United States Drops Two of Three Charges Against Bodog, Calvin Ayre
The US Attorney’s Office for the Eastern District of Maryland has dropped its charges against Bodog and its founder, Calvin Ayre, after more than five years, according to a statement released today by a Bodog Brands spokesman. The dropping of the charges against the global giant of the grey-market online gambling arena resolves a case originally brought back in February of 2012.
According to the Bodog Brands statement, “Today (July 14th 2017) Chief Judge Catherine Blake of the United States District Court for the District of Maryland accepted a resolution that dismissed all of the felony charges against Calvin Ayre and Bodog.”
Bodog and Ayre were originally indicted on counts of operating an illegal gambling enterprise and engaging in a money-laundering conspiracy, based on Bodog’s having offered its services to US customers between June of 2006 and January of 2012. The original bodog.com domain was also seized by US authorities at that time, though the seizure had little real effect on Bodog’s global online operations.
Three other individuals associated with Bodog’s operations who were also charged in the 2012 indictment have also had their charges dismissed. The three — James Philip, David Ferguson and Derrick Maloney — are all Canadian nationals who either worked for or with Bodog during the period covered by the indictment.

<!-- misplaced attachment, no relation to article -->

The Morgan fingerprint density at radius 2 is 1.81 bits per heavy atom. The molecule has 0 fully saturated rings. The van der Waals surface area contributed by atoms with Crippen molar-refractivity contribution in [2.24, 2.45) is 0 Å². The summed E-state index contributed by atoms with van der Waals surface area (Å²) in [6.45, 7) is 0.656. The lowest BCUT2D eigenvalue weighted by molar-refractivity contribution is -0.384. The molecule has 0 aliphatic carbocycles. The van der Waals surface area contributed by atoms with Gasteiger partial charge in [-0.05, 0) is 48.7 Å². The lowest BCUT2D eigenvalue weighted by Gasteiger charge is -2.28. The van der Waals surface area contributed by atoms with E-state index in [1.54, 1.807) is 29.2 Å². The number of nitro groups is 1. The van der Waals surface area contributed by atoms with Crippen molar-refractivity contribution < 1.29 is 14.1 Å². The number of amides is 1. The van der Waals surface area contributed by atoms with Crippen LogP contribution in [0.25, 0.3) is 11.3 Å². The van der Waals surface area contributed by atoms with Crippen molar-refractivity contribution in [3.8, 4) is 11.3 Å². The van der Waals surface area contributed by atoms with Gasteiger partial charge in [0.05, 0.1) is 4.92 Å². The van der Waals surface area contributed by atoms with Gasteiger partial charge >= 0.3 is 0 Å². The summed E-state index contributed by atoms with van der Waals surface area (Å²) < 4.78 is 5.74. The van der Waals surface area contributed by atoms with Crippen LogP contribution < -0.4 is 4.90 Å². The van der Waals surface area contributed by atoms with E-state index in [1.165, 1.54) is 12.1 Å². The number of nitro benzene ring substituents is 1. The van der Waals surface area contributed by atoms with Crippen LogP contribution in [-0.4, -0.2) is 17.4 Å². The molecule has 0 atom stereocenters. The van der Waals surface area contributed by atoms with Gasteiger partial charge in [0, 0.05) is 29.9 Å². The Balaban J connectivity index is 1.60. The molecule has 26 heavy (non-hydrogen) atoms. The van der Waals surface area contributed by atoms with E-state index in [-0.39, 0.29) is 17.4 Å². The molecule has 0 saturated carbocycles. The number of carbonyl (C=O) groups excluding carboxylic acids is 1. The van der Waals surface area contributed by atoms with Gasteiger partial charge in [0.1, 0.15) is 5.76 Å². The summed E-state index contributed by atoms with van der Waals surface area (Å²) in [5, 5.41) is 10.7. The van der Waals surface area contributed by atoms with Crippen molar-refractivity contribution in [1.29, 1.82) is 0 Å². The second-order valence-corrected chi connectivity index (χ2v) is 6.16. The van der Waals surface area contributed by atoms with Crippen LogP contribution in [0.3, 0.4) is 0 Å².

The dismissal of the charges also appears to include some monetary elements. As part of the dropped charges, Bodog and Ayre officially reliquished any possible claim they might have had regarding $67 million in funds seized from third-party payment processors. Those funds were seized in transit to US-based bettors at the time of the 2012 indictments, and largely represented withdrawals of funds by those bettors from the Bodog site.
Bodog reimbursed that $67 million to those bettors through alternate channels, and largely continued on with business as usual. The actual accounts seized belonged to the third-party processors, and not to Bodog.
Bodog is also paying a $100,000 penalty to have the US Attorney’s Office release its hold on the bodog.com brand name, which, as with any dot-com domain, can be targeted by US authorties. According to an update at CalvinAyre.com, “CalvinAyre.com understands that the domain was purchased by friends of Ayre, and that the feds have placed no restrictions on its use, which virtually guarantees that the well-known domain will re-enter the gambling market in some form at some future date.”
The dropping of the charges also means the likely permanent removal of Ayre’s visage from the US Immigrations and Customs Enforcement (ICE) agency’s “Homeland Security Investigation” list of its ten most wanted (alleged) criminals. Ayre was quietly removed from the HSI public list a short while back, after having been placed there for most of the past several years. The list always showed a photo of a sharply dressed Ayre, listed for “gambling offenses” or similar, stuck amid a grainy black-and-white rogues gallery of drug kingpins, murderers, child pornorgraphers, arms peddlers and the like.
Ayre offered a quote regarding the dismissal of the charges, also first published over at CA. Said Ayre, “I don’t see this settlement changing anything, as I’m happy with my life the way it is. I’ll continue to focus on being an online gaming industry analyst, a tech investor and a philanthropist. But most importantly, I’m just going to continue enjoying life to the fullest.”